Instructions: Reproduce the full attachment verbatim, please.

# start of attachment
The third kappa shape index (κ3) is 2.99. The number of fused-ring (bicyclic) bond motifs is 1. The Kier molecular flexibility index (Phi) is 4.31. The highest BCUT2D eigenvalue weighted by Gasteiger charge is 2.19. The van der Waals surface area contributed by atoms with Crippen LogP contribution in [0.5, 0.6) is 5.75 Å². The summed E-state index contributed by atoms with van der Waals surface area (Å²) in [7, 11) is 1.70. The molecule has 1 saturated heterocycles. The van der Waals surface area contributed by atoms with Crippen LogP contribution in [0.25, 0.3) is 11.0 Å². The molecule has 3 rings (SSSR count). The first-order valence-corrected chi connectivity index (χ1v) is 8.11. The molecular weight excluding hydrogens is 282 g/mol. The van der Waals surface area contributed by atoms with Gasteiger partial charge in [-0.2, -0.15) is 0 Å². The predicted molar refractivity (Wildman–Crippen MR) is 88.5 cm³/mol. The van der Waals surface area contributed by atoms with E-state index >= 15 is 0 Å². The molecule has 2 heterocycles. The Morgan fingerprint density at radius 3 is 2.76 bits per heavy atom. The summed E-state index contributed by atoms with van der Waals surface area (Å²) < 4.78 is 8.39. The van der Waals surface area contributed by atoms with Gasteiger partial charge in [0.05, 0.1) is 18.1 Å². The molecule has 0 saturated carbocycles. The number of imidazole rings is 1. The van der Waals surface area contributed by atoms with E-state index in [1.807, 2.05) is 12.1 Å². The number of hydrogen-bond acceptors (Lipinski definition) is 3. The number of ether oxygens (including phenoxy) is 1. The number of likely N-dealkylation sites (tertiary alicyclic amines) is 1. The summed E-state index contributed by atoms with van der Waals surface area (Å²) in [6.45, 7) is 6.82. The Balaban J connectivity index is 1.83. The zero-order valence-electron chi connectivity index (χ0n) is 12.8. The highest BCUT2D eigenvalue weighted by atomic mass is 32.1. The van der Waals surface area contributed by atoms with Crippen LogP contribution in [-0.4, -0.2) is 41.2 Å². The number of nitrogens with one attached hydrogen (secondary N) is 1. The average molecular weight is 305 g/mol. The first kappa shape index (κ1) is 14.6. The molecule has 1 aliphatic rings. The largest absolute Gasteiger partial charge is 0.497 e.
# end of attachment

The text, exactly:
The third kappa shape index (κ3) is 2.99. The number of fused-ring (bicyclic) bond motifs is 1. The Kier molecular flexibility index (Phi) is 4.31. The highest BCUT2D eigenvalue weighted by Gasteiger charge is 2.19. The van der Waals surface area contributed by atoms with Crippen LogP contribution in [0.5, 0.6) is 5.75 Å². The summed E-state index contributed by atoms with van der Waals surface area (Å²) in [7, 11) is 1.70. The molecule has 1 saturated heterocycles. The van der Waals surface area contributed by atoms with Crippen LogP contribution in [0.25, 0.3) is 11.0 Å². The molecule has 3 rings (SSSR count). The first-order valence-corrected chi connectivity index (χ1v) is 8.11. The molecular weight excluding hydrogens is 282 g/mol. The van der Waals surface area contributed by atoms with Gasteiger partial charge in [-0.2, -0.15) is 0 Å². The predicted molar refractivity (Wildman–Crippen MR) is 88.5 cm³/mol. The van der Waals surface area contributed by atoms with E-state index >= 15 is 0 Å². The molecule has 2 heterocycles. The Morgan fingerprint density at radius 3 is 2.76 bits per heavy atom. The summed E-state index contributed by atoms with van der Waals surface area (Å²) < 4.78 is 8.39. The van der Waals surface area contributed by atoms with Gasteiger partial charge in [0.05, 0.1) is 18.1 Å². The molecule has 0 saturated carbocycles. The number of imidazole rings is 1. The van der Waals surface area contributed by atoms with E-state index in [1.807, 2.05) is 12.1 Å². The number of hydrogen-bond acceptors (Lipinski definition) is 3. The number of ether oxygens (including phenoxy) is 1. The number of likely N-dealkylation sites (tertiary alicyclic amines) is 1. The summed E-state index contributed by atoms with van der Waals surface area (Å²) in [6.45, 7) is 6.82. The Balaban J connectivity index is 1.83. The zero-order valence-electron chi connectivity index (χ0n) is 12.8. The highest BCUT2D eigenvalue weighted by atomic mass is 32.1. The van der Waals surface area contributed by atoms with Crippen LogP contribution in [-0.4, -0.2) is 41.2 Å². The number of nitrogens with one attached hydrogen (secondary N) is 1. The average molecular weight is 305 g/mol. The first kappa shape index (κ1) is 14.6. The molecule has 1 aliphatic rings. The largest absolute Gasteiger partial charge is 0.497 e.